This was one of my favorite books when I was a child. I ordered it a couple months ago, since I remembered how much I had loved it. I laughed so hard I cried, through almost the whole book! It's amazing to me that this man could have come up with the important lessons that he did, and get them across in such funny ways and while making the fantastic rhymes that he did! The book amazed me as I was laughing and crying! The story of the Sneetches that thought they were better than everyone else getting their comeuppance had me in stitches. The northgoing and southgoing zax with their lesson on stubbornness and "I won't budge" made me think that everyone in my whole family (up,down and sideways) must have read this story and instead of learning NOT to be stubborn, used the zaxes as their heros in learning TO be stubborn (don't budge EVEN if they build the highway over you)!!!! And the guy being scared of the pants with nobody in them, and it turns out the pants were depressed and scared too!!! It shows that others have the same feelings you do (even if the "others" are strange personless pants)!!! These lessons are SO good and useful for everyone . . . (Okay! So I didn't understand the lesson in the 23 Daves!) This book, to me, is pure genius. It is as timely today as when it was written in 1961.
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By E. Arentsen on July 24 2001
Format: Hardcover
My son calls them "Monster Pants." I call them a literary gift to share with him. This collection of stories is my favorite sampling of Suess for many reasons. While stories like "How the Grinch Stole Christmas" or "The Lorax" may be more entertaining, the four short stories here are just the right length to captivate younger readers like my two and a half year-old son. I think the writing is some of Dr. Suess's best. It has none of the forced rhyming found in some of his earlier works. The stories all have a message or lesson to be learned, yet they are not of the blatant "hit you over the head" type as found in "The Bitter Butter Battle Book" or "The Lorax." My only complaint is that the last story. "What Was I Scared Of?," is printed in black text on a dark background and is hard to read under the dim lighting we usually have when I put my son to bed. Fortunately the story is easy and enjoyable enough to memorize with only a couple of readings and now I don't even need to have the lights on to tell my son about "a pair of pale green pants with nobody inside them."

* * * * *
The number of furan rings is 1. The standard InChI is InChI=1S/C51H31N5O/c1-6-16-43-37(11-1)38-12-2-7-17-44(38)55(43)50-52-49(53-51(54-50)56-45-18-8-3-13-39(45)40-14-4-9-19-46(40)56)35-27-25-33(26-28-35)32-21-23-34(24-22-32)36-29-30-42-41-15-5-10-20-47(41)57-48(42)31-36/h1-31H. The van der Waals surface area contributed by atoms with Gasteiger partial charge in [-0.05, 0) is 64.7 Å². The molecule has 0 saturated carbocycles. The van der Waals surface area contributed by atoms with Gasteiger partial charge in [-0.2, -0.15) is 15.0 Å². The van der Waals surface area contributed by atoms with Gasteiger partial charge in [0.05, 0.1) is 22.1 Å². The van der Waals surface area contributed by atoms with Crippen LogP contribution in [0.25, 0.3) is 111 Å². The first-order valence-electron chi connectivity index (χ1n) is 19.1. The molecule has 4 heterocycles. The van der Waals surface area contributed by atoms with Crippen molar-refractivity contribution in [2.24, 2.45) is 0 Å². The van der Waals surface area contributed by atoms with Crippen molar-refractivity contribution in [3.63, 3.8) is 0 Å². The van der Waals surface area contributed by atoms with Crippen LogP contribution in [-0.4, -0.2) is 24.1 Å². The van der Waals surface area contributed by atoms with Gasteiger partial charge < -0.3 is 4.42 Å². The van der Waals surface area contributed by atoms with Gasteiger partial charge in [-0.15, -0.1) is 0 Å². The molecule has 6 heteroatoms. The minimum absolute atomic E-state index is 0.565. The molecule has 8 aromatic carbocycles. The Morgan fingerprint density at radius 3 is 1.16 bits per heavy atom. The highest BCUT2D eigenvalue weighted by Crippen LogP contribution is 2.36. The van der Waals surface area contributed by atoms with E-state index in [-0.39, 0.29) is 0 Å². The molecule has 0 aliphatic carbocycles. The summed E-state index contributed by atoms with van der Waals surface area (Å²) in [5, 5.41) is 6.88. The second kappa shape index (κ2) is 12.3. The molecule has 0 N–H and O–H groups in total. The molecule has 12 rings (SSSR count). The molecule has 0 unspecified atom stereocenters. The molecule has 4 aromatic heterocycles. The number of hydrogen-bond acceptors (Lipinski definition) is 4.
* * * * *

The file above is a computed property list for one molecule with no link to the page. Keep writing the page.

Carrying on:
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Format: Hardcover
Although best loved for children's literature, it is often noted that Dr. Seuss wrote about social issues. This is one of his best, but least cited, examples. This book is a collection of 4 shorter-than-usual Dr. Seuss stories, but ones with quite significant social meaning.
The first, and most well known of the book, is the Sneetches. It is a story of a society of haves and have-nots (imagine that!), in which access to the goodies of life are determined by whether or not you have a star on your belly. Read into it what you will. Whatever you make of it, it is certainly a commentary on racial, gender, or any number of other social categories! The story's strength is that it shows just how arbitrary and constructed these categories are. Features -- such as a star, but also skin color, gendered attributes, etc etc -- can be used to define people as dominant and powerful, or repressed and marginalized. What is at issue is not which characteristics are used to delineate people into specific social categories or identities, but how people marginalize others by playing up those definitions...
The Zax is a cute little story, which teaches us that compromise is quite important. Too many Daves is equally short and cute, although its meaning is less obvious. I see it as a cry for individualism. Could just be a cute story...
Finally, "What was I Scared Of?" is another really good story with a social meaning -- again read into it as you will. In this story, there is a pair of pale green pants which has no one inside of it. The main character is afraid of them, but only because he never bothered to find out about them... what they were about. In fact, the empty green pants are just as afraid of him as he is of them! When they both realize they are pretty much the same, once you stood face to face with the other.
Five Stars I do give it! Five Stars Upon Thars!